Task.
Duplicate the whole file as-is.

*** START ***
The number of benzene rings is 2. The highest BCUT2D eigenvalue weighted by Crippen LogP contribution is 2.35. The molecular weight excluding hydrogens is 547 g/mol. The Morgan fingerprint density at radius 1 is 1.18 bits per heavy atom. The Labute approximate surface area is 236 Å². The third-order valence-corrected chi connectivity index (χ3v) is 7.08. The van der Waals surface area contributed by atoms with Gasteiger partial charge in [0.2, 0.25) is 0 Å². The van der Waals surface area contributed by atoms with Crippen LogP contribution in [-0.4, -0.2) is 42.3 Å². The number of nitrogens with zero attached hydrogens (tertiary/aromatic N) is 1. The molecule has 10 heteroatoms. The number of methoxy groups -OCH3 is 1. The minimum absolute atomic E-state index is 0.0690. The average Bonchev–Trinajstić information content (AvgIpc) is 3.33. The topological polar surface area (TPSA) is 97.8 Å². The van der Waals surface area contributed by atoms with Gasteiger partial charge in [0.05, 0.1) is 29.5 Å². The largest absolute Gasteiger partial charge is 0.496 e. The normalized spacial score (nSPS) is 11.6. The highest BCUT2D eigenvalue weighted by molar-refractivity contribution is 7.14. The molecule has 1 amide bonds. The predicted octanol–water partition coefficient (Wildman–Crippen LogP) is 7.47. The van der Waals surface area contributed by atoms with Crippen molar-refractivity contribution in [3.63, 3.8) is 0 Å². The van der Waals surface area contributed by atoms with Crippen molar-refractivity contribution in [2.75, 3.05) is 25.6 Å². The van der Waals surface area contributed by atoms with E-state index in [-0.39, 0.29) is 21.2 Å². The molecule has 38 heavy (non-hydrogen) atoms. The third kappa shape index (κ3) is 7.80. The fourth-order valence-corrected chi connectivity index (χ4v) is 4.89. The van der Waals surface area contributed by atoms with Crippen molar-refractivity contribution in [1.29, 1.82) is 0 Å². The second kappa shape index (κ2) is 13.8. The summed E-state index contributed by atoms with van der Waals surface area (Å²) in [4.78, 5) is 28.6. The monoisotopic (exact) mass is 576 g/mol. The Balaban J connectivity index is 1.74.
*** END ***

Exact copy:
The number of benzene rings is 2. The highest BCUT2D eigenvalue weighted by Crippen LogP contribution is 2.35. The molecular weight excluding hydrogens is 547 g/mol. The Morgan fingerprint density at radius 1 is 1.18 bits per heavy atom. The Labute approximate surface area is 236 Å². The third-order valence-corrected chi connectivity index (χ3v) is 7.08. The van der Waals surface area contributed by atoms with Gasteiger partial charge in [0.2, 0.25) is 0 Å². The van der Waals surface area contributed by atoms with Crippen LogP contribution in [-0.4, -0.2) is 42.3 Å². The number of nitrogens with zero attached hydrogens (tertiary/aromatic N) is 1. The molecule has 10 heteroatoms. The number of methoxy groups -OCH3 is 1. The minimum absolute atomic E-state index is 0.0690. The average Bonchev–Trinajstić information content (AvgIpc) is 3.33. The topological polar surface area (TPSA) is 97.8 Å². The van der Waals surface area contributed by atoms with Gasteiger partial charge in [0.05, 0.1) is 29.5 Å². The largest absolute Gasteiger partial charge is 0.496 e. The normalized spacial score (nSPS) is 11.6. The highest BCUT2D eigenvalue weighted by molar-refractivity contribution is 7.14. The molecule has 1 amide bonds. The predicted octanol–water partition coefficient (Wildman–Crippen LogP) is 7.47. The van der Waals surface area contributed by atoms with Crippen molar-refractivity contribution in [3.63, 3.8) is 0 Å². The van der Waals surface area contributed by atoms with Crippen molar-refractivity contribution in [2.75, 3.05) is 25.6 Å². The van der Waals surface area contributed by atoms with E-state index in [-0.39, 0.29) is 21.2 Å². The molecule has 38 heavy (non-hydrogen) atoms. The third kappa shape index (κ3) is 7.80. The fourth-order valence-corrected chi connectivity index (χ4v) is 4.89. The van der Waals surface area contributed by atoms with Crippen molar-refractivity contribution in [1.29, 1.82) is 0 Å². The second kappa shape index (κ2) is 13.8. The summed E-state index contributed by atoms with van der Waals surface area (Å²) in [4.78, 5) is 28.6. The monoisotopic (exact) mass is 576 g/mol. The Balaban J connectivity index is 1.74.